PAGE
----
Bat­tle-scarred Le­banese teens rec­on­cile through theater fol­low­ing vi­o­lent clashes


The young man cow­ered be­hind a bar­rel on the barely lit stage, as his com­pan­ion pointed a fake weapon to­wards a roar­ing au­di­ence in a Beirut theater.

The am­a­teur ac­tors were reen­act­ing a fa­mil­iar scene from their na­tive Tripoli, one of Le­banon’s most volatile cities.

For decades, but with in­creas­ing fre­quency since the Syr­ian con­flict erupted next door, fight­ers from the city’s mostly Alaw­ite Ja­bal Mohsen neigh­bor­hood and the Sunni-ma­jor­ity Bab al-Teb­baneh have clashed in re­cur­ring bouts of vi­o­lence.

Men, young and old, fire at each other from the rooftops of pock­marked build­ings. Sheets are hung across streets to stop snipers tar­get­ing passers-by.

Even dur­ing peace­ful pe­ri­ods, res­i­dents of­ten avoid pass­ing through ri­val dis­tricts.

Ten­sions be­tween the two neigh­bor­hoods wors­ened as Syria’s war dragged on, with Sun­nis iden­ti­fy­ing with the Sunni- led upris­ing in Syria, and Alaw­ites sid­ing with their re­li­gious kin of Bashar al-As­sad’s regime.

It is against that back­drop that a lo­cal NGO and di­rec­tor brought to­gether bat­tle- scarred teens from the two dis­tricts to per­form in “Love and War on the Rooftop: a Tripoli­tan Tale.”

For four months, the young res­i­dents — some of them for­mer fight­ers — worked with con­flic­tres­o­lu­tion group March and Le­banese di­rec­tor Lu­cien Bour­jeily to pro­duce a mod­ern-day tale of ro­mance and rec­on­cil­i­a­tion.

“I was re­ally hes­i­tant in the be­gin­ning be­cause there was some­thing I didn’t like — that there were guys from Ja­bal (Mohsen),” said Tarek Heb­bawi, a 24-yearold from Bab al-Teb­baneh.

He saw all young men from Ja­bal Mohsen as “thugs,” he said.

“But then I saw that just like there are good peo­ple in Bab alTeb­baneh, there are good peo­ple

in Ja­bal Mohsen.”

‘We’ve be­come fam­ily’

The play tells the story of a frus­trated di­rec­tor at­tempt­ing to put to­gether his own per­for­mance in which Ali, from Ja­bal Mohsen, falls in love with Aisha, from Bab al-Teb­baneh.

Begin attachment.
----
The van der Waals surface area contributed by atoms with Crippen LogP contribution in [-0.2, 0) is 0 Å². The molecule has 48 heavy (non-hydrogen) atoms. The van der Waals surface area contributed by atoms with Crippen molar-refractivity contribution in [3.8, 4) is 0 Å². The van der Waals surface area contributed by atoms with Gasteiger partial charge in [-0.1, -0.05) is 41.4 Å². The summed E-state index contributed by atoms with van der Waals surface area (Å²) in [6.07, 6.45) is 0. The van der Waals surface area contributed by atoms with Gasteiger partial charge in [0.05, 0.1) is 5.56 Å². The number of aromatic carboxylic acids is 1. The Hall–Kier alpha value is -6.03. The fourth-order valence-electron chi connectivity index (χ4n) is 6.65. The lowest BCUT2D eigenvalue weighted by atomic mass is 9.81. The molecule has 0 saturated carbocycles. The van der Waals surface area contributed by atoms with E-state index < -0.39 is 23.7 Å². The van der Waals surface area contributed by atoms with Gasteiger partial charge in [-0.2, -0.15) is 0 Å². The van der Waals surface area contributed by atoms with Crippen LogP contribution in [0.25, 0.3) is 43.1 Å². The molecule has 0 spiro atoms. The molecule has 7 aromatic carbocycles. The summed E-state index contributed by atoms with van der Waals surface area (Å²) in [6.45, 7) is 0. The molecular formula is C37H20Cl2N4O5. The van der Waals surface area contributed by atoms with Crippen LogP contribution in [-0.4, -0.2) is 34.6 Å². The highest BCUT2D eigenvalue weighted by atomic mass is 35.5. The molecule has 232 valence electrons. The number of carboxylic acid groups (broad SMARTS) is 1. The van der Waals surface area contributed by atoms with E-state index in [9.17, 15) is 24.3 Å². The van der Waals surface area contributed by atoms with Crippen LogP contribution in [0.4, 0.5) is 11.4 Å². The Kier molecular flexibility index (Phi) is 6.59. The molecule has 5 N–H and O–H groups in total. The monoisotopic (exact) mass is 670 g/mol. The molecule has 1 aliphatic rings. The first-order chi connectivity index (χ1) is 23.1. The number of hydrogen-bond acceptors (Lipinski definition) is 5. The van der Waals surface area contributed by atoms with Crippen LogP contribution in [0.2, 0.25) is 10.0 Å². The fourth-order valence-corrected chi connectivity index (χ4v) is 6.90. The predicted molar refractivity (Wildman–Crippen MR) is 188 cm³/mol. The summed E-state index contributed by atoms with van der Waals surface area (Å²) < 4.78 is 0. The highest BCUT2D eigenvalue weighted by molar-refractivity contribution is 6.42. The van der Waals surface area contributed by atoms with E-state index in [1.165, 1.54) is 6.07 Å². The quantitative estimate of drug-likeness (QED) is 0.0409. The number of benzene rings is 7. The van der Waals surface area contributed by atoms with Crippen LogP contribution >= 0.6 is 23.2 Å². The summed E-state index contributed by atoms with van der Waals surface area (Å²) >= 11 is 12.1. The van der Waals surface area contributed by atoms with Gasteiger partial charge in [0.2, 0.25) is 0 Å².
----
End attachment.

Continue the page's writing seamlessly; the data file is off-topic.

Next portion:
The play’s de­but in Beirut was re­ceived with a stand­ing ova­tion for the ac­tors, who hugged each other tear­fully on stage.

“It’s the world of theater that cre­ates this com­mon space for them to gather, talk, dis­cuss,” said Bour­jeily, the di­rec­tor.

Putting the play to­gether was fraught with chal­lenges.

On the day of the first re­hearsal, vi­o­lence broke out in Bab alTeb­baneh — where the re­hearsals were to be held — so none of the youth from Ja­bal Mohsen left their neigh­bor­hood.

For the sec­ond re­hearsal, the par­tic­i­pants at­tended but im­me­di­ately di­vided them­selves into two groups based on their neigh­bor­hood, Bour­jeily said.

Yet when they be­gan shar­ing their sto­ries as part of the play­writ­ing process, “they saw that they’re like each other,” said March head Lea Baroudi.

“They saw that they have the same prob­lems. They suf­fer from the same things,” Baroudi told AFP.

Some of the shared prob­lems — un­em­ploy­ment, un­fair stereo­types — fea­ture promi­nently in “Love and War.”

“I got a job, but as soon as they found out I was from Bab al-Teb­baneh they fired me,” one young man said to his nod­ding com­pan­ions as they gath­ered to play cards in one scene.

“We’ve all be­come fam­ily, and thank­fully we can all sit to­gether — we go down (to Bab alTeb­baneh) and they come to us,” said Ah­mad Suleiman, a slen­der 20-year old from Ja­bal Mohsen.

‘We want to work’

Re­la­tions be­tween Le­banon’s 18 re­li­gious com­mu­ni­ties, mainly Chris­tian and Mus­lim, are tense and have driven the coun­try to po­lit­i­cal paral­y­sis.

The multi- con­fes­sional fab­ric has been fur­ther strained by the spillover from the four-year war in neigh­bor­ing Syria, spark­ing vi­o­lence else­where in the coun­try, though not as re­cur­rent and in­fa­mous as in Tripoli.

Heb­bawi said he hoped other young res­i­dents of the city might see the value in spend­ing time with each other and lay­ing down their guns.

“These weapons aren’t for us. They’re for thugs,” Heb­bawi said.

The play’s or­ga­niz­ers say po­lit­i­cal wran­gling and high youth un­em­ploy­ment — not sec­tar­i­an­ism — drive Tripoli’s ten­sions.

“The prob­lem in Tripoli isn’t the re­sult of an ide­o­log­i­cal strug- gle. The prob­lem is a lack of em­ploy­ment op­por­tu­ni­ties,” Baroudi said.

She called on of­fi­cials to re­duce youth un­em­ploy­ment to “get them out of this vi­cious cy­cle they’re liv­ing in.”

March is con­sid­er­ing open­ing a cafe, run by the cast, be­tween Bab al- Teb­baneh and Ja­bal Mohsen where teens could build bonds and plan events in­stead of join­ing lo­cal mili­tias.

Baroudi and the ac­tors also blamed Le­banon’s po­lit­i­cal class for ag­gra­vat­ing ten­sions in the city by sup­port­ing armed groups.

“The first thing I want to say is to all the politi­cians: ‘Don’t stir things up like you did be­fore,’” said Suleiman.

“My mes­sage for Le­banon is ... why all these wars?” said Heb­bawi.


Am­a­teur ac­tors from the clash­ing Alaw­ite Ja­bal Mohsen neigh­bor­hood and the Sunni-ma­jor­ity Bab al-Teb­baneh of Le­banon’s north­ern city of Tripoli per­form in the play “Love and War on the Rooftop: a Tripoli­tan Tale” by Le­banese di­rec­tor Lu­cien Bour­jeily at the Metro Theatre in the cap­i­tal, Beirut, on June 15.

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